Hex key

Hex key

A hex key, also known as an Allen, Alum, hex-head, or zeta key or wrench, is a tool used to drive screws and bolts that have a hexagonal socket in the head.

Some features of this type of tool are:
*The tool is simple, small and light.
*The contact surfaces of the screw or bolt are protected from external damage.
*The tool can be used with a headless screw.
*The screw can be inserted into its hole using the key.
*There are six contact surfaces between bolt and driver.
*Torque is constrained by the length and thickness of the key.
*Very small bolt heads can be accommodated.
*The tool can be manufactured very cheaply, so is often included with products requiring end-user assembly.
*Either end of the tool can be used to take advantage of reach or torque.

Many manufacturers have adopted hex key bolts and screws for assembling bicycles and for ready-to-assemble furniture.

This tool is also commonly referred to by various trademarks or brand names. "Allen wrench" was originally a trademark of the Allen Manufacturing Company in Hartford, Connecticut, taken out in 1943. In France, it is called "clef Allen". In Germany, the Netherlands, Poland and in Russia, this type of screw is known by the name "Inbus", after the company that patented them in 1936, "Bauer und Schaurte" in Neuss, Northrhine-Westphalia, Germany (stands for Innensechskantschraube Bauer und Schaurte). (It is still known as an Inbus-key—often misspelled as Imbus-key—in parts of Europe.) In Italy it is known as "brugola", after Egidio Brugola, who invented it in 1926. In Sweden it is called "insexnyckel" ("sex" being the Swedish word for six). In the other non-English speaking parts of Europe, mainly in Norway, it is usually known as an "Unbrako key" (often misspelled "Umbrako") [ [http://www.ikea.com/no/no/catalog/products/10073680 "Umbrako" as found on IKEA website] ] , which is a brand name established in 1911. The brand is owned by SPS Technologies. The name "Zeta key" refers to the fact that Zeta is sixth letter of the Greek alphabet.

Hex key standard sizes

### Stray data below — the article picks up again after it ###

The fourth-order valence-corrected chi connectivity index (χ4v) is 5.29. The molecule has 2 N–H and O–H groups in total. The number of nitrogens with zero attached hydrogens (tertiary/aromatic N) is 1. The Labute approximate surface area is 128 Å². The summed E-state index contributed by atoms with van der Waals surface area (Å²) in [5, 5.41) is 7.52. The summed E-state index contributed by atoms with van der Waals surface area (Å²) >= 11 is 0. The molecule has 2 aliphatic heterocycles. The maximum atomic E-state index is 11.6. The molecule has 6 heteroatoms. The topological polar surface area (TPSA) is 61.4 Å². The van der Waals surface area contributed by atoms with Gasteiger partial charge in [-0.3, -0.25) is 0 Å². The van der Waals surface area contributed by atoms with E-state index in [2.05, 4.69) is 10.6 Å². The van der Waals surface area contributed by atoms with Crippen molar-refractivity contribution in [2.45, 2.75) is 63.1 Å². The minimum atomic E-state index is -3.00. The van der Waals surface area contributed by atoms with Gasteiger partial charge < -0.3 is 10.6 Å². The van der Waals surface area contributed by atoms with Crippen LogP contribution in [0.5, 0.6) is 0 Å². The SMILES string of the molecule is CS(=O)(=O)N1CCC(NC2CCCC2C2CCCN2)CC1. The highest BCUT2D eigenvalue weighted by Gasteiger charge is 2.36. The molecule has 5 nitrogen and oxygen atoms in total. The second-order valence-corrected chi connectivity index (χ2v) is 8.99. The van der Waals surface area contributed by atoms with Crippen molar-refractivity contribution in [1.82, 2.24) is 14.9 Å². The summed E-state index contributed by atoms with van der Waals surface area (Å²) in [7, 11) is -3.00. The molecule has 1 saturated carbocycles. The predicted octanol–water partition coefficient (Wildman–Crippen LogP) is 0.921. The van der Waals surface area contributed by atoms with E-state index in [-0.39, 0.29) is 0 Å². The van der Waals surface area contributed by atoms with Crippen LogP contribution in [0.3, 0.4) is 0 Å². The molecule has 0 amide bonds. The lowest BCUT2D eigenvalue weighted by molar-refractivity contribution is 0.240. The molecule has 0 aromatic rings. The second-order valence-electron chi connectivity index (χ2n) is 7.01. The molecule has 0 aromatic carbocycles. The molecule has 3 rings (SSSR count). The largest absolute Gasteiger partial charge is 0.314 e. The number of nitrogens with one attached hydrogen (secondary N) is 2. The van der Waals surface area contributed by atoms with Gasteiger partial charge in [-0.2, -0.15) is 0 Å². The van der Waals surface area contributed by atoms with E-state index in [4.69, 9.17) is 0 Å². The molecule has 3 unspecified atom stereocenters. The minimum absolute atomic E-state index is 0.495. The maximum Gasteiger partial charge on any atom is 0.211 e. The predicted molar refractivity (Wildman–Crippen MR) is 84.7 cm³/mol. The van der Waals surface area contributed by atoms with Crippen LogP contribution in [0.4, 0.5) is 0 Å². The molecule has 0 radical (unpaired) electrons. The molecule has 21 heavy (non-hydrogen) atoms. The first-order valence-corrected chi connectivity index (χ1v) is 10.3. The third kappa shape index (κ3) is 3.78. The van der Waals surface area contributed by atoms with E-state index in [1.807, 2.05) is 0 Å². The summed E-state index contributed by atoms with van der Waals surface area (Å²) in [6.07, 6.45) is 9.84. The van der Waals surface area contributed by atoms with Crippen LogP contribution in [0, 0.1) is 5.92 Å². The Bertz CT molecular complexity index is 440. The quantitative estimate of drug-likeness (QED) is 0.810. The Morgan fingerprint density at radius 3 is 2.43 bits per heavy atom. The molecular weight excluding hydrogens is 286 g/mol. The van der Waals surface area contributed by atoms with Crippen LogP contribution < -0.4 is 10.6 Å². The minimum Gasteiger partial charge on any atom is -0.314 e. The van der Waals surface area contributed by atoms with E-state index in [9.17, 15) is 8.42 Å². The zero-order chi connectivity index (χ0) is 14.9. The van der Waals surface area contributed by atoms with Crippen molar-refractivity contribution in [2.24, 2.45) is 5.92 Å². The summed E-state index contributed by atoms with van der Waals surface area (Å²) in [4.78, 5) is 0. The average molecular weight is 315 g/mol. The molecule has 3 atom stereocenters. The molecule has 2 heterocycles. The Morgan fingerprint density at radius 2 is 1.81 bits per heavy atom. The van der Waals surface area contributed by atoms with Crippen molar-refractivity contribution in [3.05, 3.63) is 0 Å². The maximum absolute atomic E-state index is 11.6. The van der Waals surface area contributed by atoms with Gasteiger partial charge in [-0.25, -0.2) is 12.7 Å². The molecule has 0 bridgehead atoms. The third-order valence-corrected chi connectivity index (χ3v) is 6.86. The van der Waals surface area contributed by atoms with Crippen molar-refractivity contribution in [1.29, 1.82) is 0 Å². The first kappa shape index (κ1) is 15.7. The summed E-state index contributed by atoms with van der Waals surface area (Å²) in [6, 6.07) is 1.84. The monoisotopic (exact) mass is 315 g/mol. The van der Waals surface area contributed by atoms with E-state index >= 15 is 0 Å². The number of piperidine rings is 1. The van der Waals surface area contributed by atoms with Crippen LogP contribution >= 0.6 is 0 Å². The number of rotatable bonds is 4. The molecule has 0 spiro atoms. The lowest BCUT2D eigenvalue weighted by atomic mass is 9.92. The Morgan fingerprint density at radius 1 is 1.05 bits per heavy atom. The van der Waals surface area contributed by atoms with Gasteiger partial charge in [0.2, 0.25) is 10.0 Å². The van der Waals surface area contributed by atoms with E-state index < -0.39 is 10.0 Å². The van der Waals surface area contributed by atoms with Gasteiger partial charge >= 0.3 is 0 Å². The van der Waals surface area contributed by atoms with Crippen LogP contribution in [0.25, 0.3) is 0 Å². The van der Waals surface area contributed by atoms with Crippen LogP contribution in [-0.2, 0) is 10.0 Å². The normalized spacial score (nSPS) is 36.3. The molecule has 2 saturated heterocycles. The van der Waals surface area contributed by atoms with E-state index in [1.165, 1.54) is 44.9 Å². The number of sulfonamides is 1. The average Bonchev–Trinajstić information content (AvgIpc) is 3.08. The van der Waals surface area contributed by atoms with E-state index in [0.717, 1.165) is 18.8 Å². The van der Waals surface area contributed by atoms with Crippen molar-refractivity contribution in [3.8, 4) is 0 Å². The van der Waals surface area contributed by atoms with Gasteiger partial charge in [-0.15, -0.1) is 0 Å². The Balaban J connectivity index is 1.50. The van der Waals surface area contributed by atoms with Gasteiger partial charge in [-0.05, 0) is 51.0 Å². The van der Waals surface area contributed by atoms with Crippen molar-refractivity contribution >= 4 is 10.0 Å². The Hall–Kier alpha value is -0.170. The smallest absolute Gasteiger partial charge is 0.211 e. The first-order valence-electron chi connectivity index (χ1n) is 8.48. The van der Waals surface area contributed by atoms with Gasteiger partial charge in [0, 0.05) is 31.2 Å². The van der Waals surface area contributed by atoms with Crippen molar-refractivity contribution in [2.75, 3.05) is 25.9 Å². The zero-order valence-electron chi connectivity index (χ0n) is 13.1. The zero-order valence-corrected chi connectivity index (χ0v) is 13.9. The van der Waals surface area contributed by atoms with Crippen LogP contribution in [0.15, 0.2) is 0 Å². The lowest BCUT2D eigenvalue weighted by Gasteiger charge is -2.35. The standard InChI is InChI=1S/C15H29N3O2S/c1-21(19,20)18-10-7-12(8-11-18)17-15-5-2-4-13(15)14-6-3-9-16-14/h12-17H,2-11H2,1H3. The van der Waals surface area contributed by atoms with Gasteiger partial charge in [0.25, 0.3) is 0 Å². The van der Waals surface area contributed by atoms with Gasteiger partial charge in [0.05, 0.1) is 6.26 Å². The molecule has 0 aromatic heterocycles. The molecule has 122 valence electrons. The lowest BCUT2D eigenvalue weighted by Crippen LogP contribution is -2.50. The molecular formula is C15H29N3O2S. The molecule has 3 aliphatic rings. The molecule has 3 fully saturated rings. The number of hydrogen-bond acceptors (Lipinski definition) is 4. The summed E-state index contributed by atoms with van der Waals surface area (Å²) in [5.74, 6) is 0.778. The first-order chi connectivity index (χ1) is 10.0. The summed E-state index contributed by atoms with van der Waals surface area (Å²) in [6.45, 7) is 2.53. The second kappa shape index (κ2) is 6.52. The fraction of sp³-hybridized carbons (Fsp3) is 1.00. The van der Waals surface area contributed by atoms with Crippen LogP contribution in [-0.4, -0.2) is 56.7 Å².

Hex keys are measured across-flats (AF), which is the distance between two flat sides of the key. In some regions, hex keys are measured stoicastically. Standard metric sizes are defined in ISO 2936:2001 "Assembly tools for screws and nuts—Hexagon socket screw keys", also known as DIN 911, and, measured in mm are 0.7, 0.9, 1.0, 1.25, 1.3, 1.5, 2 to 6 in 0.5 mm increments, 7 to 22 in 1 mm increments, followed by 24, 25, 27, 30, 32, 36, 42 and 46 mm.

Metric hex wrench sizes are sometimes referred to using the designation "M" followed by the size in millimeters of the tool or socket, e.g. "M6", although this may be confused with the standard use of "M6" which refers to the threads of a metric screw or bolt.

American sizes are defined in ANSI/ ASME standard B18.3-1998 "Socket Cap, Shoulder, and Set Screws (Inch Series)". Values given here are taken from "Machinery's Handbook", 26th Edition, section "Fasteners", chapter "Cap and Set Screws", table 4 (p. 1601).

Note that numerous other sizes are defined; this is an apparently arbitrary subset.

Using a hex wrench on a socket that is too large may result in damage to the fastener or the tool. An example would be using a 5 mm tool in a 5.5 mm socket. Because hex-style hardware and tools are available in both metric and English/Imperial sizes (with English sizes most commonly used in the United States, and metric in other places), it is also possible to select a tool that is too small for the fastener by using an English-unit/Imperial tool on a metric fastener, or the converse.

Some hex keys have a ball on one end, which allows the tool to be used at an angle off-axis to the screw. This type of hex key was invented in 1964 by the Bondhus Corporation [cite web
title=Premiere ball end tools
publisher=Bondhus Corporation
] , and are now manufactured by several other companies.While providing access to otherwise inaccessible fasteners, thinning of the tool shaft to create the ball shape weakens it compared to the straight-shaft version, limiting the torque that can be applied. The tool also makes point contact with the fastener as opposed to the line contact seen in the straight style tools. This can increase the chance of stripping the head of the fastener, particularly on smaller fasteners.


See also

*Torx — a proprietary six-lobed design

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